We learned that CEO pay is at a record high, that the top 10 paid CEOs in the ASX200 were all men and that CEOs of ASX100 companies earned an average $6.2 million in ‘realised pay’ in 2017.
We learned that the top paid CEO in Australia last year was the Domino’s Pizza CEO Don Meij who took home $36,840,000. Let me repeat that: in a single year a single person earned nearly thirty seven million dollars. (Who knew Australians even ate enough pizza to cover that?)
We learned that all but six of the 80 CEOs who were eligible for a bonus received one and that bonus payments grew by 18%. We learned the median bonus awarded to an ASX100 CEO was 70.5% of their maximum entitlement.
We learned there were too few female CEOs in the ASX200 for the gender pay gap to be analysed meaningfully. We learned (again) that there were more CEOs called Andrew in the ASX100 sample than women.
Unsurprisingly the report has raised questions about the legitimacy of these salaries which the Prime Minister Malcolm Turnbull described as “extraordinarily high”.
“At a time when public trust in business is at a low ebb and wages growth is weak, board decisions to pay large bonuses just for hitting budget targets rather than exceptional performance, are especially tone-deaf,” ACSI CEO Louise Davidson said. “This may be a sign that boards have lost sight of the link between a company’s social licence and the expectations of communities and investors.”
In this week’s Talk It Out podcast (which will drop later today) Angela Priestley and I interviewed the Diversity Council of Australia CEO Lisa Annese and discussed this. To her mind, CEO pay is one issue but a far more revealing and pressing issue is the link between CEO pay and how an organisation treats staff and operates.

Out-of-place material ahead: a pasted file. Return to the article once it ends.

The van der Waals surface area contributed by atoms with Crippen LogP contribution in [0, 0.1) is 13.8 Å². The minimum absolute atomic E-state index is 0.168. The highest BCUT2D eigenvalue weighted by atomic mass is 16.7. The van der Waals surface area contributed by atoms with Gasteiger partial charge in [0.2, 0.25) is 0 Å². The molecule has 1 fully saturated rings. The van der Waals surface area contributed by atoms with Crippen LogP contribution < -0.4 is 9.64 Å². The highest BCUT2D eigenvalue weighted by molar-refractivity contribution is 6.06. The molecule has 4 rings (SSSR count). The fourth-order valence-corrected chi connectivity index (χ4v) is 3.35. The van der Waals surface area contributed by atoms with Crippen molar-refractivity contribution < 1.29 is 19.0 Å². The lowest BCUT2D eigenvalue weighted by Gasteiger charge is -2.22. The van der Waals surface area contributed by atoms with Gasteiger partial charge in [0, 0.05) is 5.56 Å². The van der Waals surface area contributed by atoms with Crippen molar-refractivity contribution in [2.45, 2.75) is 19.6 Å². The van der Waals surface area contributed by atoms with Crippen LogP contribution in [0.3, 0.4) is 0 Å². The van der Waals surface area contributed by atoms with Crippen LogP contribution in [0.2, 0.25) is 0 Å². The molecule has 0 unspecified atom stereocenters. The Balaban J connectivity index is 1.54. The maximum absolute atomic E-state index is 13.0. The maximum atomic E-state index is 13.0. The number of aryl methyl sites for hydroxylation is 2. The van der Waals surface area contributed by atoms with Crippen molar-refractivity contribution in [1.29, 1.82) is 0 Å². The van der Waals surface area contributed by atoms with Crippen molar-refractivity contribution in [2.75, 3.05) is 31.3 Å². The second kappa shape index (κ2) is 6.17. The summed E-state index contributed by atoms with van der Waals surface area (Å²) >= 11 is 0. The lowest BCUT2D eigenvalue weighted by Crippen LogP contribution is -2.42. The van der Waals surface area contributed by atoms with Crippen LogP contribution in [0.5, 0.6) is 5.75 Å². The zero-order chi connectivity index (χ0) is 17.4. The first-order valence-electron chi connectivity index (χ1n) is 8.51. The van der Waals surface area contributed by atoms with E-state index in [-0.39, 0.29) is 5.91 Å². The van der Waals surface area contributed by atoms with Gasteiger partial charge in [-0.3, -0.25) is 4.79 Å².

Do boards consider the organisation’s status as a responsible corporate citizen when setting pay and bonuses? Do they pay staff and suppliers fairly? Do they contribute to the communities in which they operate?
If the answer to these questions is yes and the financial performance of an organisation is strong, then perhaps exorbitant salaries and bonuses are deserved. But if those issues aren’t even considered and CEOs still walk away with millions there is a very clear disconnect.
Given that all but six of the 80 CEOs who were eligible for a bonus received one you have to conclude most ASX boards believe their CEOs are absolutely nailing it. Given the headlines in the past 12 months – from banks behaving badly to corporations seemingly systematically underpaying staff to the proliferation of sexual harassment in workplaces, it’s difficult to believe corporate leaders don’t have room for improvement.